Monday, March 17, 2008
Small Plates Phenom
Have small plates usurped "regular" size main dishes? There's a lot of theorizing about it on the internets. This got me thinking.
Is the need for small plates indicative of an overall bite-size trend overtaking our culture? We want news in soundbites, short pithy articles that give you snappy prose in less space (when was the last time you actually read an article that 800+ words?). And of course, brief, ephemeral videos that entertain for nanoseconds before they get old.
Does it also speak to our non-committal approach to life? That we'd rather pick and choose from various sources/ethnicities/influences rather than stick to one overarching aesthetic philosophy?
Perhaps we are so all-embracing and the age of exclusivity has ceased. We have access to everything and everyone has access to us.
I'm all for succinct approaches to life. The less the better, and as a society we've certainly gorged ourselves into oblivion, but there's something labor intensive about all this shortness.
It takes more time to create small plates and they are consumed faster than large dishes. Does it add up to more waste? Possibly. A pile of small dishes as opposed to one T-Rex size platter. It's also easier to get lost in the relentless maw of consumption. This applies to information as well as food overload.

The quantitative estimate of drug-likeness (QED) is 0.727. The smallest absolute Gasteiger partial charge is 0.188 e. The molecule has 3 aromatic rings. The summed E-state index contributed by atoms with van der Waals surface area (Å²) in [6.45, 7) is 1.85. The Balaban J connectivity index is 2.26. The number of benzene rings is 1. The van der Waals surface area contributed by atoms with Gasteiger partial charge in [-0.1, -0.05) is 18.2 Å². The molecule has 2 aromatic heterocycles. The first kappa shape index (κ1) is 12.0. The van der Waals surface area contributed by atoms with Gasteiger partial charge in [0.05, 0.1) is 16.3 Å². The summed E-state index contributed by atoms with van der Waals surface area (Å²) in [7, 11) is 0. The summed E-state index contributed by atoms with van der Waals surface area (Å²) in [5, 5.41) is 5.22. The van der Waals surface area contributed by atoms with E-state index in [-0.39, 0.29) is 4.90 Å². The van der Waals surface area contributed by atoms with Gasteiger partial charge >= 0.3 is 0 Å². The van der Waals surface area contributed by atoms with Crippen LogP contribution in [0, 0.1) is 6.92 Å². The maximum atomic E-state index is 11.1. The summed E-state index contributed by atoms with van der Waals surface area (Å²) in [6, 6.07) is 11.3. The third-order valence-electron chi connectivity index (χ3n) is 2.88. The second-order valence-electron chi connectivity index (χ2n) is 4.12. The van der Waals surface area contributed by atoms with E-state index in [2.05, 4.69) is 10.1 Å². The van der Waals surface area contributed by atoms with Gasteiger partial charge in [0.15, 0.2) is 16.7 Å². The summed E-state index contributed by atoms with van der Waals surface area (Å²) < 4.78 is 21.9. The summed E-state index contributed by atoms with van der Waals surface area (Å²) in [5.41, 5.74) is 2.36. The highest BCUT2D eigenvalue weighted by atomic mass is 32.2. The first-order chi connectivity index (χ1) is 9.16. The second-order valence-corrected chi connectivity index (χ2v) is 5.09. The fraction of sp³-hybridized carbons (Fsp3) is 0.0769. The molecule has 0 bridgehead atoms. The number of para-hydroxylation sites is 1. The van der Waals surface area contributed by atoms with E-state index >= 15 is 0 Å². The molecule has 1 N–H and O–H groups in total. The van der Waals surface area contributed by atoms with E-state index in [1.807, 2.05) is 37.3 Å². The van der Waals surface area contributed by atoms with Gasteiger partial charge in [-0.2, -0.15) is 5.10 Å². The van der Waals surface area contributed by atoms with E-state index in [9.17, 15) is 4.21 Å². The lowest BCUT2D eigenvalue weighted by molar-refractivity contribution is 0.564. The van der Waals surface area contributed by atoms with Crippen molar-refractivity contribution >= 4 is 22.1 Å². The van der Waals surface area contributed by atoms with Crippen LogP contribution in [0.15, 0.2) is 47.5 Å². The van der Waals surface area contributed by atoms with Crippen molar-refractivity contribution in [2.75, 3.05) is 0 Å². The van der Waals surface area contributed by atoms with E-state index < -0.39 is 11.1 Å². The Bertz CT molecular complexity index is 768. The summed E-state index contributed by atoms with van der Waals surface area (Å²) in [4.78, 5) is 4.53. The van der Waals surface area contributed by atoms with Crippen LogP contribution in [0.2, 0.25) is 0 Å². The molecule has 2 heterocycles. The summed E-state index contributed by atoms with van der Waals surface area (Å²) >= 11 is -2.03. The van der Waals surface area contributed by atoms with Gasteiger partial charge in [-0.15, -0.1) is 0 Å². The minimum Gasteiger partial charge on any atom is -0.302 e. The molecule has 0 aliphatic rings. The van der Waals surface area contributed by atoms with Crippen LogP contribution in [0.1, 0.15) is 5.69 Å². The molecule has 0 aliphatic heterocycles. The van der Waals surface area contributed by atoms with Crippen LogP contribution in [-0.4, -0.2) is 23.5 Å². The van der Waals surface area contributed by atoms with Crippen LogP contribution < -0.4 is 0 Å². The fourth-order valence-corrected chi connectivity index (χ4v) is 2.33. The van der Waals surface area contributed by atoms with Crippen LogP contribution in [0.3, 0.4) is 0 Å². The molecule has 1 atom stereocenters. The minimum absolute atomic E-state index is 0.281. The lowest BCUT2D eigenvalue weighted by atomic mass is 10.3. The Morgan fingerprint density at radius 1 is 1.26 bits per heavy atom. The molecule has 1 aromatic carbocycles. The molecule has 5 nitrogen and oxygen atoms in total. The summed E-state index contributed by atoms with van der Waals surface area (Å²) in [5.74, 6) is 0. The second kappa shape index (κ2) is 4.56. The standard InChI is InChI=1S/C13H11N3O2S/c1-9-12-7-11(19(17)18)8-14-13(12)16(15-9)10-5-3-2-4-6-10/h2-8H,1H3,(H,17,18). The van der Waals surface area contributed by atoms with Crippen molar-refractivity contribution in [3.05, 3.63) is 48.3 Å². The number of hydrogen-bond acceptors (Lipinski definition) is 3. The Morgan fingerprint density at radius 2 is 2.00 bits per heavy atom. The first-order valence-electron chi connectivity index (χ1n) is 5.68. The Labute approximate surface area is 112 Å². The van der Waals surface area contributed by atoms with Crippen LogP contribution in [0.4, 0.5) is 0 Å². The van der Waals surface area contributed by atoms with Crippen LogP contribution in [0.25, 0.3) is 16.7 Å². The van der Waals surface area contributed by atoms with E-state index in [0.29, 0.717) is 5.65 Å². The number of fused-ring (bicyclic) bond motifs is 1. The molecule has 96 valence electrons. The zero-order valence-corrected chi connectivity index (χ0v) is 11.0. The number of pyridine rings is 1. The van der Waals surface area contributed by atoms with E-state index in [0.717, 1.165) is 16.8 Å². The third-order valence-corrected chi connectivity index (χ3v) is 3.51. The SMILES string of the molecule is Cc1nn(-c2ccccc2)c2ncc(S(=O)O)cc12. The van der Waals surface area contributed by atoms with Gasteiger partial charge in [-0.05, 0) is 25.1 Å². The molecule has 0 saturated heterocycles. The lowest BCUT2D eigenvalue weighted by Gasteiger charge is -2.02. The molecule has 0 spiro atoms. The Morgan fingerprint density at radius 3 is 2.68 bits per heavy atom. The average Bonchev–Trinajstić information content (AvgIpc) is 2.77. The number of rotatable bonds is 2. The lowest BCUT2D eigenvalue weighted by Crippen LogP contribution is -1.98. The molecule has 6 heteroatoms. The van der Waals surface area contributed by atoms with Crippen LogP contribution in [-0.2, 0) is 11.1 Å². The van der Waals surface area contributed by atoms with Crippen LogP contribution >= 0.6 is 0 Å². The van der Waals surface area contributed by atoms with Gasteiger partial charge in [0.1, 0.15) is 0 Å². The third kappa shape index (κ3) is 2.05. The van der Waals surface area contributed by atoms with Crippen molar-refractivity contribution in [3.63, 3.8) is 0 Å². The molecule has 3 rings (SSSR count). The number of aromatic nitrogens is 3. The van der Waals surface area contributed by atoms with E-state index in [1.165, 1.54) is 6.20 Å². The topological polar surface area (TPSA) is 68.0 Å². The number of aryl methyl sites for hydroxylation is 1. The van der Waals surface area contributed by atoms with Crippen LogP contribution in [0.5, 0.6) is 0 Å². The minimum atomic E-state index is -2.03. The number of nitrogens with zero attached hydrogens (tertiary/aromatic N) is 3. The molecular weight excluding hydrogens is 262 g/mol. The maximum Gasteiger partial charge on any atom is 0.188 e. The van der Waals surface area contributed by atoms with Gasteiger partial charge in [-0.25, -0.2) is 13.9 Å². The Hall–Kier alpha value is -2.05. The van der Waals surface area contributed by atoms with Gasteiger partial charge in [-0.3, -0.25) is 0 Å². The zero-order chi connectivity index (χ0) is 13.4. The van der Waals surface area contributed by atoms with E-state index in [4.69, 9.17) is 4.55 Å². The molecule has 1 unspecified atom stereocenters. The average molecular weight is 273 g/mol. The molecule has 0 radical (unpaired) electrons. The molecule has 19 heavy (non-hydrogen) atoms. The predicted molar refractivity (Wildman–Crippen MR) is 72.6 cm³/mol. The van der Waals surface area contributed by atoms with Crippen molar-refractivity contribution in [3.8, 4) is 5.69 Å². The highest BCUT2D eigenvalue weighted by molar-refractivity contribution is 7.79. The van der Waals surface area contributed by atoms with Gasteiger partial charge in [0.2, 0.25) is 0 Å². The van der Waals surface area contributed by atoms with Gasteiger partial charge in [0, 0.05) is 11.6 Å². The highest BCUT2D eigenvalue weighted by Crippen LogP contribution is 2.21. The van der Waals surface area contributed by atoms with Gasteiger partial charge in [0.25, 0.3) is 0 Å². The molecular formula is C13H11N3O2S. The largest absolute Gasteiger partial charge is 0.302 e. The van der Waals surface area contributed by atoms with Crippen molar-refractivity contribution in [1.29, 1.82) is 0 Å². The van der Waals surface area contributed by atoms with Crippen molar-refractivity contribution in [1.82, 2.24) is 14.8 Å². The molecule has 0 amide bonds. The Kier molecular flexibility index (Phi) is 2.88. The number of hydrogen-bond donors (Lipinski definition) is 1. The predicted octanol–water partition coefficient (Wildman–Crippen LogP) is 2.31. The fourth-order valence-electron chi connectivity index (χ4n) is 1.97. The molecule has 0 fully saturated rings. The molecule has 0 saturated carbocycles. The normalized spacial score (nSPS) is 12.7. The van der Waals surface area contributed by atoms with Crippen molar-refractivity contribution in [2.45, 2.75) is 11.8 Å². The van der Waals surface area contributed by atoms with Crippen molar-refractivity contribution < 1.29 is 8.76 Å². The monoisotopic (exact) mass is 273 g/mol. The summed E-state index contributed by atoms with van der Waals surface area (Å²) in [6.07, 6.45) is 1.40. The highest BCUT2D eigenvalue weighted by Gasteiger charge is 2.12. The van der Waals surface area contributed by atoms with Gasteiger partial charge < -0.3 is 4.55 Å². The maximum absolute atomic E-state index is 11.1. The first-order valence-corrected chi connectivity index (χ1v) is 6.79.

I took the picture above in Tel Aviv last year. This restaurant specializes in tapas-like canapes that sell for 6 shekels ($1.50) each. They are basically toast points with toppings like Camembert cheese, sardines, eggplant and feta, pesto and feta, etc. I was super-intrigued by the concept. But the truth is, the restaurant only works if you're only slightly hungry. In the mood for a quick bite, that sort of thing. But the appeal is undeniable. Perfect for hyper-selective, non-committal types. I don't know about you, but I'm getting hungry thinking about that feta and pesto....